Looking at the title of this piece you might be thinking, isn’t it ‘art deco’ or even ‘is it a typo for the art of decor?’ In fact, ‘deco’ is a shortened Japanese-English word for decoration. The word is used to describe any kind of object that has been ‘deco-ed’ as the Japanese would say.
‘Deco-ing’ first broke out into the scene before iPhones were a part of our lives. Pre-iPhones, Japan had the most advanced and visually diverse mobile phone devices in the world; they revolutionised the flip phone, the Japanese were the original ‘selfiers’ and they were the inventors of emojis.
Roughly around 2003-2004, young women in their early 20s to late 30s began ‘deco-ing’ their flip phones with rhinestones and beads to create a ‘one of a kind’ phone – known as deco-den – for themselves. This quickly caught on with women and girls of all ages, prompting ‘deco’ businesses to spring up where one could walk in with a plain phone and walk out with a sparkly, blinged out one.
The ‘deco’ shops began deco-ing other everyday objects like compact mirrors, lipstick cases, sunglass cases… Anything with a hard surface that glue would stick to, you could get it professionally deco-ed.
Of course, DIY kits and tutorials in magazine began springing up as well. At toy stores, children could ask santa for a pencil deco-kit which resulted in many kids coming to school with blinged out pencils and pencil cases.
To this day, deco-ing is a popular thing amongst the female population of Japan. There are even professional courses where people can become qualified deco-artists. So what are some of the most craziest and amazing things that the Japanese have deco-ed?
Believe it or not one of the oldest forms of deco-ed objects (before the deco-den became a thing) was the deco-tora short for deco truck!
The deco trucks were not covered in rhinestone but with lavish lighting and decorations made with stainless steel and chrome. As you can see, deco trucks are done up in a very traditionally Japanese style, the standard design calls to mind the Japanese shrines and ancient buildings. The amount of work and care that goes into these trucks represent the passion and pride that truck drivers have for their rides.
The truck drivers often hold gatherings (much like bike enthusiasts) where they drive into a set location with their deco trucks, showing off to one another and picking up ideas, exchanging information to how to better the look of their rides.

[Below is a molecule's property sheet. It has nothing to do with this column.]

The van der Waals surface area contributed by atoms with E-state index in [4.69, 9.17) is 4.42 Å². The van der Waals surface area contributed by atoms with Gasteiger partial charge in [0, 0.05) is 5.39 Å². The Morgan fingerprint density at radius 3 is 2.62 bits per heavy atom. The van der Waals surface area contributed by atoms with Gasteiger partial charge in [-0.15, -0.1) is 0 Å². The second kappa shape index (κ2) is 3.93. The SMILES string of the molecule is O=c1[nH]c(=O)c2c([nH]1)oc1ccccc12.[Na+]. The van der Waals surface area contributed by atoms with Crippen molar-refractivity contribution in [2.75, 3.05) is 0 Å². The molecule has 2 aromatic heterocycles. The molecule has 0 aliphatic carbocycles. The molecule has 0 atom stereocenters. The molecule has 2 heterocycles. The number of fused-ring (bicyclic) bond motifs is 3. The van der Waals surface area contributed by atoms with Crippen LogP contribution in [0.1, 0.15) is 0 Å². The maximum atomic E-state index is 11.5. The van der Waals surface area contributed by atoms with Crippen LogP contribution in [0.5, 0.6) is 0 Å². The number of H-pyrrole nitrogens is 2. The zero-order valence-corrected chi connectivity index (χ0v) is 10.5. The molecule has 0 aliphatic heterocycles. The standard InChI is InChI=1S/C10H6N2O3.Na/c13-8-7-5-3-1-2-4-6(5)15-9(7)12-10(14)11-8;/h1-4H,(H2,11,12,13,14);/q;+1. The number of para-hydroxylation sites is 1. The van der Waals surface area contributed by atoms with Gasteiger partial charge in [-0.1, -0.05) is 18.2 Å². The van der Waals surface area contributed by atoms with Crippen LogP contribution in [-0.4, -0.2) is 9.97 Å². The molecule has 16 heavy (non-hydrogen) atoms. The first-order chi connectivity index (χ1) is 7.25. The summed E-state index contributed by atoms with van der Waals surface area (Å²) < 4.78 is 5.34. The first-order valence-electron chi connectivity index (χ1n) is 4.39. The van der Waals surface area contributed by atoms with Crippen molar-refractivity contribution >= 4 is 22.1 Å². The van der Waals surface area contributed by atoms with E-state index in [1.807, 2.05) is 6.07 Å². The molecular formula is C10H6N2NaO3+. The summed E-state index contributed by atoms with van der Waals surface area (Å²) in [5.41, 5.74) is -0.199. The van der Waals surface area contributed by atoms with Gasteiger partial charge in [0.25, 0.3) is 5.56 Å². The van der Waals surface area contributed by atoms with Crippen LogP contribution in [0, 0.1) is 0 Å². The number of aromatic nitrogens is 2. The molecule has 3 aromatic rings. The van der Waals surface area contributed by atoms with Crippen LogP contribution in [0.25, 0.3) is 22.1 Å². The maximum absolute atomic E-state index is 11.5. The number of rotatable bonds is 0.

By 2005, the art of phone deco-ing reached inside of the phone itself, first through emojis that could be customised into particular styles – for example, imagine your iPhone emoji but in hand-drawn illustration style – and then secondly, though GIF animation images that could be sent with text messages.
The fine artistry of Japanese nail artists are praised around the globe for their immaculate craftsmanship. Deco nail is a little bit like a pre-packaged version of Japanese nail art; deco nail are stickers that amateur nail art enthusiasts often use to create nail designs.
Recently western versions of the Japanese innovation for nail art has come out in the form of stick on nail polish. All over social media, you’ll find Japanese amateur nail art enthusiasts have begun incorporating these new, western items into their deco nail art as well.
Deco Den – Post iPhone –
The original deco item, the art of deco den has evolved with the release of the smart phone such as the iPhone and Android phones. These phones, unlike flip phones provide a better, bigger surface for deco artists to deck out and with this new development came innovation in the actual decorations.
Deco-ing is no longer about making things look pretty and sparkly with rhinestones, but about creating unique crafty works on everyday objects. The deco artist of the 2010’s make their phones and tablets look like some sort of a dessert with ‘deco sweets’, or create an explosion of glitter and rainbow colours.
With the development of these new kinds of decorations, toy stores and variety stores have massive sections of ‘make your own cake decoration’ kits and aisle upon aisles of small object that can be glued on to pretty much anything one can get their hands on.
It is no doubt that the art of deco will keep evolving and growing in popularity. In addition to that, since Japanese culture and the quirky things that come out of it is such a popular subject amongst westerners, it is becoming increasingly easier for everyday Australians to get their hands on these kits and tools too. So, next time you pass through a shopping centre, be sure to keep an eye out for a deco kit too!